would cone back witha  report like there are 2 big guys in the next hall they look like bulls with horns and stuff wielding axes.
anather player would make a remark like do you minautaurs 
i would react with a yes it was at the tip of my tongue just coulsen't remember what they are called so fast



 

 From the very beginning of the game, 8-12 has always been designated as the normal range for most humans' ability scores.

 An 8 Int gives you a -1 to intelligence-based skill rolls. There's no mechanical difference between having an 8 intelligence and having a 9 intelligence.
A character who gets -1 to intelligence-based skills either hasn't had a significant amount of education on those subjects or just isn't particularly good at them. They're hardly drooling idiots.

An 8 Int character just isn't the type to come up with complex plans and is more likely to let other people do the heavy lifting when it comes to figuring things out. Or maybe thinking on their feet just isn't their thing. They're not really slow, they're just not exceptionally bright.

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All an 8 Int tells you is that your character is slightly worse than average at knowledge-based skills.  That's it.  No, really.  That is the only thing you would need to include, avert, subvert, or ignore (yes, ignore) in your roleplaying.  If and how that penalty manifest in the roleplaying of your character is completely 100% up to you. 

So if you want to make it a big deal and roleplay your character as dumb as bricks, he is.  If you want your low int to manifest as a minor personalty or background quirk, such as a poor education or avoiding big words, then it is so.  And if its to small of a point to bother it, so be it.

And really, a -1 is not even that much worse than average.  A drop in the bucket.  Put an 8 Int Fighter and 10 Int Fighter side-by-side in a int-based skill challenge and, all other things being equal, you could probably never figure out which one was the smater one without looking at their character sheets.  Training, Skill Focus, racial bonuses, and items all have a much larger effect on your ability to perform on intellgence-based tasks.  So my 8 Int char still has an good chance of being the smartest character in the party.  So, yeah.  Not a big deal.  YMMV though.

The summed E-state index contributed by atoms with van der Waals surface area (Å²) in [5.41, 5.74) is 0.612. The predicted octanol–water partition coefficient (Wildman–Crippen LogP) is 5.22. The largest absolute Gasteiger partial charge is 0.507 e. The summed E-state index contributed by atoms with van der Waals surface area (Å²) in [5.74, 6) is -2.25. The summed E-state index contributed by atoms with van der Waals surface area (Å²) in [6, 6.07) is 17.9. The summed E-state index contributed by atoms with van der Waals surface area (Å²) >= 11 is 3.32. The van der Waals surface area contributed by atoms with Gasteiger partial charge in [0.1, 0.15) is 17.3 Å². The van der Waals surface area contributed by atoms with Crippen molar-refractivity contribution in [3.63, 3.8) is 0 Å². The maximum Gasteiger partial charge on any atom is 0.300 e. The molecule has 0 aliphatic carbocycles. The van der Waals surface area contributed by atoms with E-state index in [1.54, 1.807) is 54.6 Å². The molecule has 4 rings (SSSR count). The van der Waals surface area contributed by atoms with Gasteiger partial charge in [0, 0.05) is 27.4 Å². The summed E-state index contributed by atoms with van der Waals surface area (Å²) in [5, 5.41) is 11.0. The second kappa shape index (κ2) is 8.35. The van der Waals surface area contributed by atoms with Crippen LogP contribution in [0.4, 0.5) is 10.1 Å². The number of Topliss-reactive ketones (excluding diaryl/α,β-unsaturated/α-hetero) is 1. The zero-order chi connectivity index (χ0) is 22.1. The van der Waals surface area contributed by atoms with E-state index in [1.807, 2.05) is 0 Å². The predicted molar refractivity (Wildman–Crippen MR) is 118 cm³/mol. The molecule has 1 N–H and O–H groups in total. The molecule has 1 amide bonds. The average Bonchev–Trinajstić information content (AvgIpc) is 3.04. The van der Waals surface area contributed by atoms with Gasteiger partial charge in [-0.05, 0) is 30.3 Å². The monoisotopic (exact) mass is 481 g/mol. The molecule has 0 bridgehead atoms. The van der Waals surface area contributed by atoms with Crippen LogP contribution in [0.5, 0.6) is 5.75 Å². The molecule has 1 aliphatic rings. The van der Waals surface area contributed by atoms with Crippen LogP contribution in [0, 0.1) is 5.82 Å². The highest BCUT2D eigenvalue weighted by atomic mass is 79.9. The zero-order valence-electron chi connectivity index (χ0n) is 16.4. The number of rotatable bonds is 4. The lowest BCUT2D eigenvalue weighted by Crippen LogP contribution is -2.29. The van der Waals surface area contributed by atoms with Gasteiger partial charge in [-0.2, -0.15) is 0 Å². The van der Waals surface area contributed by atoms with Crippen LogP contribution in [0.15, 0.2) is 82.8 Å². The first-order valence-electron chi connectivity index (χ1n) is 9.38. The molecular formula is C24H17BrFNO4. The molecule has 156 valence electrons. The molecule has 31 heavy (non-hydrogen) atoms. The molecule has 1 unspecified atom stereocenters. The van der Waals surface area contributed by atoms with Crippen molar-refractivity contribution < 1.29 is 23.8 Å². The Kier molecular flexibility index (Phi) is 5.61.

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I tend to think of bonuses like this:

10-11: "Average." Like, for Int, you got B's and C's in school. Or for Str, you could lift an average amount of weight.
12-13: "Above average." You usually got A's and B's in school. You spent a decent amount of time in the gym.
14-15: "Excellent."  You were one of the smartest kids in your school. You were a credit to your high school football team.
16-17: "Professional."  You were one of the smartest kids in your city or state.  You were a credit to your college football team.
18-19: "Nationally professional."  You were a finalist in the national spelling bee.  You played football in the NFL.
20-21: "Rare talent." You invented something memorable. You were a hall-of-famer in the NFL.

Going the other direction looks sort of like:

8-9: "Below Average." You got C's and D's in school. You can't hold up heavy objects for long.
6-7: "Poor." You failed a lot of classes. You have difficulty with loaded bags of groceries.
4-5: "Injured." You qualify for special learning classes. You can't lift things without support.

Having an 8-Int isn't really low enough to affect your personality, I think. It's just more like that one friend you had in college who always needed help studying for an exam.

 From the very beginning of the game, 8-12 has always been designated as the normal range for most humans' ability scores.

 An 8 Int gives you a -1 to intelligence-based skill rolls. There's no mechanical difference between having an 8 intelligence and having a 9 intelligence.
A character who gets -1 to intelligence-based skills either hasn't had a significant amount of education on those subjects or just isn't particularly good at them. They're hardly drooling idiots.

An 8 Int character just isn't the type to come up with complex plans and is more likely to let other people do the heavy lifting when it comes to figuring things out. Or maybe thinking on their feet just isn't their thing. They're not really slow, they're just not exceptionally bright.



This is pretty much how I would view it.

I recently played an 8 Int, 18 Wis character. So I tried not to come up with complex plans and had a 'stick to what he knows' attitude, ie. he tended to be very pragmatic, not think outside the box, a 'what you see is what you get' kinda guy. But at the same time, if he had time to mull over something and consider things from all angles, he could say things that might be considered more intelligent. I viewed that as his Wisdom kicking in. 

Am I the only one who read the gnome racial trait as, "Speak with Small Breasts,"?

Seems to me that intelligence is more along the lines of memory then anything else. So 8 Int would be someone who forgets their mothers birthday, and doesn't know the difference between a daisy and tulip. Not someone who forgets to put underwhere on.  They are the ones with the cofee cup on the roof of the car.

Ones with the gas station hose trailing from the car is more like 6 Int.